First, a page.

There was a major theme though that seemed to re-echo during our extensive discussions about breast cancer in Nigeria – there are currently too many myths and misconceptions surrounding breast cancer (and most cancers in general) that are hindering people from obtaining the appropriate medical care they need.

This dissemination and acceptance of misinformation about breast cancer appears to be a hurdle holding back many people from really taking control of their breast health.

For example, every woman must remember to be diligent in adhering to breast cancer screening practices. When we talk about breast screening, the aim is to look for any evidence of disease prior to any manifestation of symptoms.

It essentially means that you routinely make sure that you engage in practices that may potentially help in the early detection of cancer.

Far too often, women irrespective of educational level or socioeconomic status are ignoring their breast health.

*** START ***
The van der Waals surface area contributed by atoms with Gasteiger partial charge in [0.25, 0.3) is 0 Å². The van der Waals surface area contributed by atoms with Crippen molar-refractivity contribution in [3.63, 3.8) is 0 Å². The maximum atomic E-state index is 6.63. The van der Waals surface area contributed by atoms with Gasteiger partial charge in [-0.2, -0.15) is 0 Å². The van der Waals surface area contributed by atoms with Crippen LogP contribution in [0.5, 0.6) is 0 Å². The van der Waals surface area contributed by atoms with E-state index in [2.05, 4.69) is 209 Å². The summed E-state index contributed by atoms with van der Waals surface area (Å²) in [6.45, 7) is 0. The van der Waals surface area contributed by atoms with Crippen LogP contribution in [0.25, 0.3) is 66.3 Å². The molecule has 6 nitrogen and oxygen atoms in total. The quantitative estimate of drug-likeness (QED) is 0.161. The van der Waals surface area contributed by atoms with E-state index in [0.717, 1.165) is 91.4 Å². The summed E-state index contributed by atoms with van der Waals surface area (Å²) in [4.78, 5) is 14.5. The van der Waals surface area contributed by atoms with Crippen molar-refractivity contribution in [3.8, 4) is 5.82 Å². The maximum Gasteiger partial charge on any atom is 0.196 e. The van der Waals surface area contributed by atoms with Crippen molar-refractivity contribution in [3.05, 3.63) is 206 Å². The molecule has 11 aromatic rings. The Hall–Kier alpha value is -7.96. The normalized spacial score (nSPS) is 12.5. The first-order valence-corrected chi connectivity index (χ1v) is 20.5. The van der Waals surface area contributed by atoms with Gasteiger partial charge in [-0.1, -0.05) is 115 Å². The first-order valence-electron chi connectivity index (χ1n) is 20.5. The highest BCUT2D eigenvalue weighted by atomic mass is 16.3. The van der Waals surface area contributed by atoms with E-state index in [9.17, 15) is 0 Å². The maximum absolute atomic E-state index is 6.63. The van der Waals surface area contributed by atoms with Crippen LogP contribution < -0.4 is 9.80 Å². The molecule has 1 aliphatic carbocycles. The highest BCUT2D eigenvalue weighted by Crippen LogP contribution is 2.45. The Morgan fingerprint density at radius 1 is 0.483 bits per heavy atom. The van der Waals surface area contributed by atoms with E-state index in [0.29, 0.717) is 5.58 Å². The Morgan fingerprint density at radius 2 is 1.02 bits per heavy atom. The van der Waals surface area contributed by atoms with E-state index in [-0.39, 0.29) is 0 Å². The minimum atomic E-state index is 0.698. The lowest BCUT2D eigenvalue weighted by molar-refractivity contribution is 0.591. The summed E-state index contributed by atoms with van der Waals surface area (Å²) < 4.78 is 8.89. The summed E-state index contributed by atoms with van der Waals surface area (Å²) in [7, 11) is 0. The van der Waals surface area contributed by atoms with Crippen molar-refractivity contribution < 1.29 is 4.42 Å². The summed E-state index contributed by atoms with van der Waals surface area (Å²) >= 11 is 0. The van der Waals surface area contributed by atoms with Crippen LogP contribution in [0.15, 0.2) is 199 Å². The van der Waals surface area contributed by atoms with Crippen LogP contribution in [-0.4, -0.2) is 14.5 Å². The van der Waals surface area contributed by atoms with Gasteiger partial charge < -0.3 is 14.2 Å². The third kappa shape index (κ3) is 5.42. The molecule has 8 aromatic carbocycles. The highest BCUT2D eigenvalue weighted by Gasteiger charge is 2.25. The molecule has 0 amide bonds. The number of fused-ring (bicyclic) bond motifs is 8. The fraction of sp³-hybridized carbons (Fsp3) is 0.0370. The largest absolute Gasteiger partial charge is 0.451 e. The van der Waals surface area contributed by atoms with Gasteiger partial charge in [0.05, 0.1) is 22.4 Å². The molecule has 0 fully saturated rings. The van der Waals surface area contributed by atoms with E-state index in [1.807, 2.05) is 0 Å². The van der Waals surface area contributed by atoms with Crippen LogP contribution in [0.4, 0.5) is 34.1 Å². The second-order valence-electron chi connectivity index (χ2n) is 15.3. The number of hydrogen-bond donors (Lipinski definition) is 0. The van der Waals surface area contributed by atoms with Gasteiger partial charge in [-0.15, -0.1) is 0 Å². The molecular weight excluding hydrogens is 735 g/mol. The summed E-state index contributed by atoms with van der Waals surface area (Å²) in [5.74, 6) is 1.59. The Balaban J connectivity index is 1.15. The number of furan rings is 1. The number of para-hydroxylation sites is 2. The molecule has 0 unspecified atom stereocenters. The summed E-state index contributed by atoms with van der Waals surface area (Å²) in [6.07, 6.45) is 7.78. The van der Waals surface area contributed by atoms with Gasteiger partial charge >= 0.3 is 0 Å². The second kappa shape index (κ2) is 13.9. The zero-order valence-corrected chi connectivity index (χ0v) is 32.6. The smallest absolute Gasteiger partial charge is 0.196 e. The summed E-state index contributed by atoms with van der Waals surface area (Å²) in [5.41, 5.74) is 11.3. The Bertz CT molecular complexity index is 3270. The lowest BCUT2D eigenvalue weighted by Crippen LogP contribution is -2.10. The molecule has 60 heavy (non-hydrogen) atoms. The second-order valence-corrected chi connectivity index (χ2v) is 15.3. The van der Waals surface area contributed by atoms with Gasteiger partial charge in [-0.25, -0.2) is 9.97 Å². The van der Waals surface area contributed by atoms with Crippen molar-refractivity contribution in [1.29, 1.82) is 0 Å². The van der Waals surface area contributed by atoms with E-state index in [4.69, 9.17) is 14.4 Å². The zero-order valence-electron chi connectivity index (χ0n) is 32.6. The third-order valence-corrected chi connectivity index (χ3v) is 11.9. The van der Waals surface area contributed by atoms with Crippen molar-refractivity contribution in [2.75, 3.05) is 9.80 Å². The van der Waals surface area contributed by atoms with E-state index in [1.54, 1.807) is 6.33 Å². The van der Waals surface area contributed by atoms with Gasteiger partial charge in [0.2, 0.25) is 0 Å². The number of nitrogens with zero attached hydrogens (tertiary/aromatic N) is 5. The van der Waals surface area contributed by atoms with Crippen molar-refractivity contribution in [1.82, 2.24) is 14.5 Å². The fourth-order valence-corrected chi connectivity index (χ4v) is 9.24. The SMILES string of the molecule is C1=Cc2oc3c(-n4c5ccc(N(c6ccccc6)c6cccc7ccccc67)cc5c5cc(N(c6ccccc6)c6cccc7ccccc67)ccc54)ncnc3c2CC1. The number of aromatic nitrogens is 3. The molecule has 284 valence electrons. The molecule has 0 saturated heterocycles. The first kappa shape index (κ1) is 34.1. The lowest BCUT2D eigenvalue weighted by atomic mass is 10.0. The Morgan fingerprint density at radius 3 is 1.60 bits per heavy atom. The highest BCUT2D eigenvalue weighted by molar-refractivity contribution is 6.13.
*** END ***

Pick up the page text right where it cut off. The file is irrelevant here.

Nonetheless, every woman must become very comfortable with recognizing what their breasts look and feel like at baseline.

This is key so that if ever any breast changes arise, there is a point of reference for comparison, and one can seek immediate medical evaluation.

One of the major forms of breast screening is mammography. This means that your doctor will obtain an X-ray of the breasts.

There is a bit of controversy from various health care organizations about screening mammography guidelines and frequency.

Generally though, the discussions with your doctor about screening mammography in particular will be initiated starting around the age of forty.

Screening really becomes an integral and routine component of cancer detection as all women get older.

Some of the commonly held myths about breast cancer screening that patients I spoke to espoused included the following:

1. “I feel fine, therefore I don’t need to be screened. Breast cancer is not my portion!”

Some patients who feel okay and are asymptomatic can still be found to have breast cancer.